Lisa and Jack Reynolds
Other alumni couples married years after their first introduction.

Lisa Gage ('83) and Jack Reynolds ('83) of Plano met in 1980 at a Sigma Nu fraternity event.

But they didn't go on their first date until four years later. Lisa was living near Denton and Jack was in San Diego.

"Over the years, Lisa and I had a good relationship and saw each other often at fraternity events, but either she was dating someone or I was dating someone," Jack says. "After graduation, we kept in touch."

In the fall of 1984, a fraternity brother told Jack he had recently heard from Lisa.

"I found out she wasn't dating anyone, so I decided to call her up and ask her to Homecoming," Jack says.

"After that weekend, we were never apart," Lisa says.

The Reynolds married in September 1985.

Ann and Jack Maguire
in 1941

Love transcends time

Ann Roddy and Jack Maguire waited 46 years between meeting and marrying.

The two met in 1940 while commuting to North Texas on the Denton/Denison train. After dating a few months, Ann and Jack decided they would marry when they graduated.

That didn't exactly happen. Jack transferred to another university in the fall of 1943. Ann left school and moved home to Denison to work. They had promised to visit often, but school activities kept Jack away from Ann for weeks at a time.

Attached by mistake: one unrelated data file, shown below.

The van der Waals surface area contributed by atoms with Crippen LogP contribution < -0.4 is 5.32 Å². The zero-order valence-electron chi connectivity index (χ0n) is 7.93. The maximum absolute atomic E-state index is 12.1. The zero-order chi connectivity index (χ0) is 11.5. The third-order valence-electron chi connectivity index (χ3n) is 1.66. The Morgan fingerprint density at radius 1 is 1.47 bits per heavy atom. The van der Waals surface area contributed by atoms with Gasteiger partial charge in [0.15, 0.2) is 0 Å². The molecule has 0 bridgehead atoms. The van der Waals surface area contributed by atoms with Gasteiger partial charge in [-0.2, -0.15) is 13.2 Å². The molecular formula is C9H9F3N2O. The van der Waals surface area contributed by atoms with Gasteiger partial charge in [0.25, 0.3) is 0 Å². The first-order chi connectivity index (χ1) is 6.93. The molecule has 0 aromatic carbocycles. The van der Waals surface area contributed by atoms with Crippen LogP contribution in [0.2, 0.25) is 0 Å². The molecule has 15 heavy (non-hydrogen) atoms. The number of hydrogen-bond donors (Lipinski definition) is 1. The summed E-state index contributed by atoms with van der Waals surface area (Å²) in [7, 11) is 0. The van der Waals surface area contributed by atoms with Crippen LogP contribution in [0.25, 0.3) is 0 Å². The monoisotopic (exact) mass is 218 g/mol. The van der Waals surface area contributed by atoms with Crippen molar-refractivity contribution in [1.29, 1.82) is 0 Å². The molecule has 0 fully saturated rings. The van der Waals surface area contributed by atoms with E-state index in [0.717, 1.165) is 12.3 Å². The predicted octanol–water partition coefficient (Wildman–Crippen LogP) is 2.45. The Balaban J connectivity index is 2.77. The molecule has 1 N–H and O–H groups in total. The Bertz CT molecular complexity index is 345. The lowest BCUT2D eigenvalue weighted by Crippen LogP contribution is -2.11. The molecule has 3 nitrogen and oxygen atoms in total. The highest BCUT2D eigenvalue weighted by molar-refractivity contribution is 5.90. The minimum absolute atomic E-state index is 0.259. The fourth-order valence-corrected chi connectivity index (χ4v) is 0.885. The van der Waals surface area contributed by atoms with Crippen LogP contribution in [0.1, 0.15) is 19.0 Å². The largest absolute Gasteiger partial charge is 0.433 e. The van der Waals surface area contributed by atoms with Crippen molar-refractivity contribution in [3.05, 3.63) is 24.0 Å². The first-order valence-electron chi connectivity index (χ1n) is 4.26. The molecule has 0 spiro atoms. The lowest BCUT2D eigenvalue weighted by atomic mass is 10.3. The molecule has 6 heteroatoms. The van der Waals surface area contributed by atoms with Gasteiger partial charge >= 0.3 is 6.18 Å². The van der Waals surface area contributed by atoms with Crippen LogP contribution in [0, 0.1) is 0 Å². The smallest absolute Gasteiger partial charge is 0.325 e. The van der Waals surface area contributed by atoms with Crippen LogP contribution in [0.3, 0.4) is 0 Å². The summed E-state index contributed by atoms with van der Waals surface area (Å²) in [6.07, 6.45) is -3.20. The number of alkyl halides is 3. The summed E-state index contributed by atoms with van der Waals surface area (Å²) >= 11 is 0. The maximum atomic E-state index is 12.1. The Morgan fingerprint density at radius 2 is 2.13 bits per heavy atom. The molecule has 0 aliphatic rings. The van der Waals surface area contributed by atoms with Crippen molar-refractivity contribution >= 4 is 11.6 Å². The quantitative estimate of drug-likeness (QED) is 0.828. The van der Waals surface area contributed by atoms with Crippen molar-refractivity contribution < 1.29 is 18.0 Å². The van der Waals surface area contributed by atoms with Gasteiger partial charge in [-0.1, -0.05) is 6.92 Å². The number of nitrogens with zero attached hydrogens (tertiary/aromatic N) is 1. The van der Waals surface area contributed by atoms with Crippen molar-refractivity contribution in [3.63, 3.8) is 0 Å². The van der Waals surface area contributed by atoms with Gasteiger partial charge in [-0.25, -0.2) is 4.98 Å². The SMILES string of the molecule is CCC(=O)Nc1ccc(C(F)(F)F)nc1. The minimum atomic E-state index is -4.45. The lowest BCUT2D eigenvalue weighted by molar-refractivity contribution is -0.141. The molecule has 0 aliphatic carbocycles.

"I was feeling neglected, so I broke up with him," Ann says.

Both Ann and Jack married others within three years. They didn't reconnect until 1977, when one of Ann's daughters read a newspaper article about Jack. Jack was living in San Antonio while Ann was in Rogers, Ark.

"She recognized the name as that of 'Mother's old boyfriend' and sent me the clipping, " Ann says.

Ann and Jack began writing to each other.

On June 15, 1986, the two, both widowed, met again for the first time since 1943.

"I hadn't seen a picture of her since then, so I was a little nervous," Jack says. "But 10 minutes after we met, I decided this was the girl I had wanted. After all these years, we were still in love. "

The Maguires married that August.

Forever faithful

Though neither received a UNT degree, both Maguires are loyal to the university. Jack, who began his successful writing career as Campus Chat editor, has published more than 1,000 articles and 11 books on Texas history. He and Ann, who now live in Fredericksburg, recently donated his manuscripts and their library of 1,100 Texana books to UNT

"There is no place we would rather have our collection remain permanently than the university where we met, fell in love and received a fine education," Jack says.

Other alumni couples are equally devoted to the university.

"You feel a little bit more connected to your university when you meet your spouse there," says Rob Eppler.

"I just have a soft spot in my heart for UNT," says Amy Stallard Miller. "All six years were filled with great experiences, and meeting my husband during graduate school was the best one."

 

Add your UNT love connection

Did you meet your significant other at UNT? Share your story with other UNT alumni.

Read other stories >>